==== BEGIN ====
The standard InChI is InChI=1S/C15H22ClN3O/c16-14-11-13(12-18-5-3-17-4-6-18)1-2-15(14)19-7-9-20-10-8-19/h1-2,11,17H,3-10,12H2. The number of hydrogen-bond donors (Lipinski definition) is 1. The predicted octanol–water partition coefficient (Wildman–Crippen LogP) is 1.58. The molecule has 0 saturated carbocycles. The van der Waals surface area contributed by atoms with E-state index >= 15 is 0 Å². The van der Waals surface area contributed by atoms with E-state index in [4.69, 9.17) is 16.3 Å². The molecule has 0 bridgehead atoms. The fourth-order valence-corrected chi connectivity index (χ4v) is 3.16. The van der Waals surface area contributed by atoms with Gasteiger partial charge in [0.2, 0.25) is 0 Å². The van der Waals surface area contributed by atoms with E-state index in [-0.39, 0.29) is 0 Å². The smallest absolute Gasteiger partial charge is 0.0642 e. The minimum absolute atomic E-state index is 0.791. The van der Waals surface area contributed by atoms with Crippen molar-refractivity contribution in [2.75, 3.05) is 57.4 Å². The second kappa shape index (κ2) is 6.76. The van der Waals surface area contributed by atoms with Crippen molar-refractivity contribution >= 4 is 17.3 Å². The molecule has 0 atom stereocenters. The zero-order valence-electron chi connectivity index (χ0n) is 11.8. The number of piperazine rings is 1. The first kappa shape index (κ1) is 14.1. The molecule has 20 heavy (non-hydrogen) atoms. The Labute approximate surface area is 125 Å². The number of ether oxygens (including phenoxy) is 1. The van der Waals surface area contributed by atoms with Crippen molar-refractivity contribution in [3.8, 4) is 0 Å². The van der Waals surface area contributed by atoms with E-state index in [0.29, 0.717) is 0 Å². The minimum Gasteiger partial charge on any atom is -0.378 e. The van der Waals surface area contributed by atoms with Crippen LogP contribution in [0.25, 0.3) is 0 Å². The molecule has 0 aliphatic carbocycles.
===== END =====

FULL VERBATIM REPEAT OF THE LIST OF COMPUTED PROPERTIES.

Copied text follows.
The standard InChI is InChI=1S/C15H22ClN3O/c16-14-11-13(12-18-5-3-17-4-6-18)1-2-15(14)19-7-9-20-10-8-19/h1-2,11,17H,3-10,12H2. The number of hydrogen-bond donors (Lipinski definition) is 1. The predicted octanol–water partition coefficient (Wildman–Crippen LogP) is 1.58. The molecule has 0 saturated carbocycles. The van der Waals surface area contributed by atoms with E-state index >= 15 is 0 Å². The van der Waals surface area contributed by atoms with E-state index in [4.69, 9.17) is 16.3 Å². The molecule has 0 bridgehead atoms. The fourth-order valence-corrected chi connectivity index (χ4v) is 3.16. The van der Waals surface area contributed by atoms with Gasteiger partial charge in [0.2, 0.25) is 0 Å². The van der Waals surface area contributed by atoms with E-state index in [-0.39, 0.29) is 0 Å². The smallest absolute Gasteiger partial charge is 0.0642 e. The minimum absolute atomic E-state index is 0.791. The van der Waals surface area contributed by atoms with Crippen molar-refractivity contribution in [2.75, 3.05) is 57.4 Å². The second kappa shape index (κ2) is 6.76. The van der Waals surface area contributed by atoms with Crippen molar-refractivity contribution >= 4 is 17.3 Å². The molecule has 0 atom stereocenters. The zero-order valence-electron chi connectivity index (χ0n) is 11.8. The number of piperazine rings is 1. The first kappa shape index (κ1) is 14.1. The molecule has 20 heavy (non-hydrogen) atoms. The Labute approximate surface area is 125 Å². The number of ether oxygens (including phenoxy) is 1. The van der Waals surface area contributed by atoms with Crippen molar-refractivity contribution in [3.8, 4) is 0 Å². The van der Waals surface area contributed by atoms with E-state index in [0.29, 0.717) is 0 Å². The minimum Gasteiger partial charge on any atom is -0.378 e. The van der Waals surface area contributed by atoms with Crippen LogP contribution in [0.25, 0.3) is 0 Å². The molecule has 0 aliphatic carbocycles.